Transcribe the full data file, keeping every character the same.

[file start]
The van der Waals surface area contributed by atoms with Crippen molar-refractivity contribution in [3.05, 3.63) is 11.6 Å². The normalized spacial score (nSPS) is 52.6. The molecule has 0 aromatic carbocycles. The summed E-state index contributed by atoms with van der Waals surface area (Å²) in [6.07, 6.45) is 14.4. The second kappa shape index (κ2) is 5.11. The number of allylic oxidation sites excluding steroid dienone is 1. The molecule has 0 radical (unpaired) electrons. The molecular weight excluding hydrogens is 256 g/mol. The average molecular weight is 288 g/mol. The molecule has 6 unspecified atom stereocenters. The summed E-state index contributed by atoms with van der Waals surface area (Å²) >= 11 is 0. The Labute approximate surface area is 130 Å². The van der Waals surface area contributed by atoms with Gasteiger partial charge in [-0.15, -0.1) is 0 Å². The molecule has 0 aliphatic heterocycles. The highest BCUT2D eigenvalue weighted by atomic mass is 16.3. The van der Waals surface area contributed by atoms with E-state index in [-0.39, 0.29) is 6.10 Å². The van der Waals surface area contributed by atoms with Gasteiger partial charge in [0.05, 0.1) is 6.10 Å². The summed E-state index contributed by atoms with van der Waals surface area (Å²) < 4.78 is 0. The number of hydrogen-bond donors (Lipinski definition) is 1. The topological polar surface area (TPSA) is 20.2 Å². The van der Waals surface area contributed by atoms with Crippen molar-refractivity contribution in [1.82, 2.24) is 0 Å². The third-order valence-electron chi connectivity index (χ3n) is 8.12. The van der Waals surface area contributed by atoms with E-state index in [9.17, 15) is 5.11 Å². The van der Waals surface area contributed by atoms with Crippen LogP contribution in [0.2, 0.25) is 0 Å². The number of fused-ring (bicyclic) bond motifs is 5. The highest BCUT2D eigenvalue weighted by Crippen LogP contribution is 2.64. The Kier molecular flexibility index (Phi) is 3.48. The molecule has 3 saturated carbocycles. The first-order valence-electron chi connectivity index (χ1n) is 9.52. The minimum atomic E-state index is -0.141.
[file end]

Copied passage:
The van der Waals surface area contributed by atoms with Crippen molar-refractivity contribution in [3.05, 3.63) is 11.6 Å². The normalized spacial score (nSPS) is 52.6. The molecule has 0 aromatic carbocycles. The summed E-state index contributed by atoms with van der Waals surface area (Å²) in [6.07, 6.45) is 14.4. The second kappa shape index (κ2) is 5.11. The number of allylic oxidation sites excluding steroid dienone is 1. The molecule has 0 radical (unpaired) electrons. The molecular weight excluding hydrogens is 256 g/mol. The average molecular weight is 288 g/mol. The molecule has 6 unspecified atom stereocenters. The summed E-state index contributed by atoms with van der Waals surface area (Å²) >= 11 is 0. The Labute approximate surface area is 130 Å². The van der Waals surface area contributed by atoms with Gasteiger partial charge in [-0.15, -0.1) is 0 Å². The molecule has 0 aliphatic heterocycles. The highest BCUT2D eigenvalue weighted by atomic mass is 16.3. The van der Waals surface area contributed by atoms with E-state index in [-0.39, 0.29) is 6.10 Å². The van der Waals surface area contributed by atoms with Gasteiger partial charge in [0.05, 0.1) is 6.10 Å². The summed E-state index contributed by atoms with van der Waals surface area (Å²) < 4.78 is 0. The number of hydrogen-bond donors (Lipinski definition) is 1. The topological polar surface area (TPSA) is 20.2 Å². The van der Waals surface area contributed by atoms with Crippen molar-refractivity contribution in [1.82, 2.24) is 0 Å². The third-order valence-electron chi connectivity index (χ3n) is 8.12. The van der Waals surface area contributed by atoms with E-state index in [9.17, 15) is 5.11 Å². The van der Waals surface area contributed by atoms with Crippen LogP contribution in [0.2, 0.25) is 0 Å². The number of fused-ring (bicyclic) bond motifs is 5. The highest BCUT2D eigenvalue weighted by Crippen LogP contribution is 2.64. The Kier molecular flexibility index (Phi) is 3.48. The molecule has 3 saturated carbocycles. The first-order valence-electron chi connectivity index (χ1n) is 9.52. The minimum atomic E-state index is -0.141.